Tim Hext: What Canada’s stimulus exit means for Australian investors

Portfolio manager Timothy Hext from Pendal's Bond, Income and Defensive Strategies team.


This week Canada’s central bank become the first to signal its stimulus exit. Pendal portfolio manager Tim Hext explains what it means for Australian investors


WE WOKE on Thursday to headline news that the COVID economic crisis was over — even as the health crisis worsened in some parts of the world.

The Bank of Canada (BoC) released its monetary policy report — becoming the first to signal its stimulus exit.

So what has Canada done? Have we moved past the economic impact? If so, what does that mean for Australian investors?

The BoC is paring back the level of bond purchases in its Quantitative Easing (QE) program from Wednesday. It’s a sign the BoC no longer thinks it needs to prop up the economy.

The numbers have been encouraging. The March 2021 CPI increased 2.2% against the COVID lows of March 2020. The February 2021 CPI print was up 1.1% against pre-COVID price levels of February 2020.

There is confidence in the Canadian recovery based on the economic data post-lockdown.

There were substantial job gains in February and March. Stronger commodity prices. Fewer business insolvencies coupled with high business confidence. And a rapid surge in house prices: 17% across Canada and 20% in capital cities such as Toronto.

It is almost a mirror image of our own recovery here in Australia.

Now the question is: will the RBA taper as well? And if so, when?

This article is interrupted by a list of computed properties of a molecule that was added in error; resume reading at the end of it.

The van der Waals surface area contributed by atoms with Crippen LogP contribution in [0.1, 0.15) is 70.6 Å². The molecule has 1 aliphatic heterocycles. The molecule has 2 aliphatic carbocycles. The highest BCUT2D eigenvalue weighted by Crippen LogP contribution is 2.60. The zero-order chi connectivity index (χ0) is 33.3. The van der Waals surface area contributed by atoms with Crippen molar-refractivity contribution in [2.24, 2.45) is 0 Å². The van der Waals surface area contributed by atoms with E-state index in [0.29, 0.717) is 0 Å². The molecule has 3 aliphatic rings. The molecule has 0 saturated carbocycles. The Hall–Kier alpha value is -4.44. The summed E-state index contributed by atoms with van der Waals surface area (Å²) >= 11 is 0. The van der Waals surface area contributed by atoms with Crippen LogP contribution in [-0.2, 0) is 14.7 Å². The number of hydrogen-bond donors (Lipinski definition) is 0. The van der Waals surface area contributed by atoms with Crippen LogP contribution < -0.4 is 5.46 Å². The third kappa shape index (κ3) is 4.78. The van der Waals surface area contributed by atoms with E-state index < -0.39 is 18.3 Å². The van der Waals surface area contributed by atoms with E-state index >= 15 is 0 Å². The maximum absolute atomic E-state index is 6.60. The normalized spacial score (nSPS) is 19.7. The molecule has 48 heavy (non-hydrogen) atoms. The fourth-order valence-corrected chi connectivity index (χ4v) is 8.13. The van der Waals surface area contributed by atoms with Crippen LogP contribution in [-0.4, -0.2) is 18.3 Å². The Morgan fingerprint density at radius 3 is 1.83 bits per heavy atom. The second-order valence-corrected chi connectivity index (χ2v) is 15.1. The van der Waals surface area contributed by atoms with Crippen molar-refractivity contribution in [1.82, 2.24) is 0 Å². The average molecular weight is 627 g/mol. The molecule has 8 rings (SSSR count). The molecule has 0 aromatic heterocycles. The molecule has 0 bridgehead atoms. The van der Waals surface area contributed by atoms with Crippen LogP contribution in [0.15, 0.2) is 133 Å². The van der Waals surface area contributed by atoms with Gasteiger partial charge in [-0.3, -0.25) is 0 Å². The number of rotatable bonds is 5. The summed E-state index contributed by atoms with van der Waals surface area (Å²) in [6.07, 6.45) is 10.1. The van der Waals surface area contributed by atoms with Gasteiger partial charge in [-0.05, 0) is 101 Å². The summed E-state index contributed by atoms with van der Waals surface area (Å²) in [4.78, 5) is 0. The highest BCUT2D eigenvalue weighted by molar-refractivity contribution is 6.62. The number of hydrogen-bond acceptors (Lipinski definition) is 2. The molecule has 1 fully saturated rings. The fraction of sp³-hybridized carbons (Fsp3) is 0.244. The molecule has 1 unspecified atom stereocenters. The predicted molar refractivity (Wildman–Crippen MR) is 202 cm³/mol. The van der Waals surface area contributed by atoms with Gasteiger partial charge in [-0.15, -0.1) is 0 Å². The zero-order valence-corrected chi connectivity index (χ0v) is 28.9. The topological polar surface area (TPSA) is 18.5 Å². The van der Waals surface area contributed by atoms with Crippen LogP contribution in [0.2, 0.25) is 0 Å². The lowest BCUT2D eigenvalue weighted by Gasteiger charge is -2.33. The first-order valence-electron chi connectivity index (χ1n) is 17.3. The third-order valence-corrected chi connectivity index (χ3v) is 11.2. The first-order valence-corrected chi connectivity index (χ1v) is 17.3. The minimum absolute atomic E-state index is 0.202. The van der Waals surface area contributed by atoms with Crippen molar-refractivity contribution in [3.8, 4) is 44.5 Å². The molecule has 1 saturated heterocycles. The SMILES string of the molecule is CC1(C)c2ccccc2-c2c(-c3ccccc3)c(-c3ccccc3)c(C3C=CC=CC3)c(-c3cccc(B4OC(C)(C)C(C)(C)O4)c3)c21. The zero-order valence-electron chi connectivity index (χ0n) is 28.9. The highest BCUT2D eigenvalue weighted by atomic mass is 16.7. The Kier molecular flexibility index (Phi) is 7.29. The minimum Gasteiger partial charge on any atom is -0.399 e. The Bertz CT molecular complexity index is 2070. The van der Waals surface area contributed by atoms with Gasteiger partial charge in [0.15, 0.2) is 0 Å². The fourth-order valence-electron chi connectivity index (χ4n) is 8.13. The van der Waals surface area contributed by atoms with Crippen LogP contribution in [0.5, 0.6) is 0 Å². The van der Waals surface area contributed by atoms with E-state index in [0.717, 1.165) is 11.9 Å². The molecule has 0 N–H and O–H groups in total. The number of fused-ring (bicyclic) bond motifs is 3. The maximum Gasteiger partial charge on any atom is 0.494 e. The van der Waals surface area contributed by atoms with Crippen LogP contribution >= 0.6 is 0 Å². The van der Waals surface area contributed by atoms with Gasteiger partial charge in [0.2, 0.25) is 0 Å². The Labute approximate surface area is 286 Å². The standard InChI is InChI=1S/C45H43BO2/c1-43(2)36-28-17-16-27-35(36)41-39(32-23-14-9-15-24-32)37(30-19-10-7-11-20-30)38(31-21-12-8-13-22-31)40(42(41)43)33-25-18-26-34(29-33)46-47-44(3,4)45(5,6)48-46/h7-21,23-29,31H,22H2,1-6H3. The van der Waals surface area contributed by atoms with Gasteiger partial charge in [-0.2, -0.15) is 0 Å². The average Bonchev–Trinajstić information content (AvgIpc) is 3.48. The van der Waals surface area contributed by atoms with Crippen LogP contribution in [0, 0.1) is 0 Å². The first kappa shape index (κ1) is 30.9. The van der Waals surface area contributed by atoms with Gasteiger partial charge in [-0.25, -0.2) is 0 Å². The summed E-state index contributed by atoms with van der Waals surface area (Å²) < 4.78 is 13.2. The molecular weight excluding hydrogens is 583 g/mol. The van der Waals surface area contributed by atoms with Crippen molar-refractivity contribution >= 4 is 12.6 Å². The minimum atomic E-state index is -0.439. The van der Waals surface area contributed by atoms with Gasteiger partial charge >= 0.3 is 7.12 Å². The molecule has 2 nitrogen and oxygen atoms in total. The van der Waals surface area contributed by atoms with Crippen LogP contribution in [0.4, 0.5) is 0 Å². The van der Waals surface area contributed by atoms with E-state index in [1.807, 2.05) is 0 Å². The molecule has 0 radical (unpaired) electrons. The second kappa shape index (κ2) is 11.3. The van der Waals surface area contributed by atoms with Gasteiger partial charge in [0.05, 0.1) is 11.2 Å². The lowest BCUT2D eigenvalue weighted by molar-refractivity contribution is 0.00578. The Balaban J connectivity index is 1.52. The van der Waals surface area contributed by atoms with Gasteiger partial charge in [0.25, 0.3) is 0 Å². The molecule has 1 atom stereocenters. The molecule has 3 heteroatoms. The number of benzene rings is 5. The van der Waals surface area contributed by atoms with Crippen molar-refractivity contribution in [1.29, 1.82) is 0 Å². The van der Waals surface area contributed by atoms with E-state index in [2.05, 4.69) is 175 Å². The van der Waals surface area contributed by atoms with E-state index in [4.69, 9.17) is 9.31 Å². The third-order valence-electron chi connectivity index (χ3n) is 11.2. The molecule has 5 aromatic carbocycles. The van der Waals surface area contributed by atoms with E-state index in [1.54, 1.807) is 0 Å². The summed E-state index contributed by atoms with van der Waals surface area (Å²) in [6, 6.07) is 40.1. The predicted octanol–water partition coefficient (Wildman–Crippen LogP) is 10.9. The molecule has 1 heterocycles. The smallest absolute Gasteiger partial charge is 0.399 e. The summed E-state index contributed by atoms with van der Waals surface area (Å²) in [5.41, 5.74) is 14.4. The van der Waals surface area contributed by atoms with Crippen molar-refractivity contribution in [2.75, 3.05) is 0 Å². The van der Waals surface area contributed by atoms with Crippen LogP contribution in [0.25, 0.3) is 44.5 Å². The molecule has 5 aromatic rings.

Pendal named 2020 Fund Manager of the Year in Zenith Awards.
It isn’t surprising that the developments in Canada sparked a flurry of discussions. But it turns out we have forgotten to read the pesky fine print. Again!

In Australia, the RBA’s main objectives are:

  • Inflation between 2% to 3%, on average, over a business cycle
  • Full employment
  • Stability of the Australian currency

In Canada, the BoC has a single objective to hit a 2% inflation target — not over a business cycle, but at a point in time. There are no unemployment objectives. No currency objectives.

The BoC prefers not to walk, talk and chew gum at the same time.

The similarities between Australia and Canada’s recovery may seem uncanny (although Australian housing prices have risen only a mere 6% compared to Canada’s 17%).

But there are stark differences.

The BoC has shown more willingness to tackle inflation while there is still a fair amount slack in the Canadian economy. In contrast, the RBA is reluctant to dampen growth until our unemployment numbers are into the lows 4s.

Additionally, with the AUD/USD currently range-bound between 0.75 and 0.8, it’s difficult to see the RBA charting a similar course to the BoC.

Until the pied piper of inflation plays his tune, it appears unlikely the RBA will be lured away from its current path.

Maybe keep the champagne on ice just a little longer.


Tim Hext is a portfolio manager with Pendal’s Bond, Income and Defensive Strategies (BIDS) team.

Led by Vimal Gor, Pendal’s BIDS boutique is one of the most experienced and well-regarded fixed income teams in Australia. In 2020 the team won the Australian Fixed Interest category in the Zenith awards.

The team oversees $22 billion invested across income, composite, pure alpha, global and Australian government strategies with the goal of building Australia’s most defensive line of funds.

Find out more about Pendal’s fixed interest strategies here


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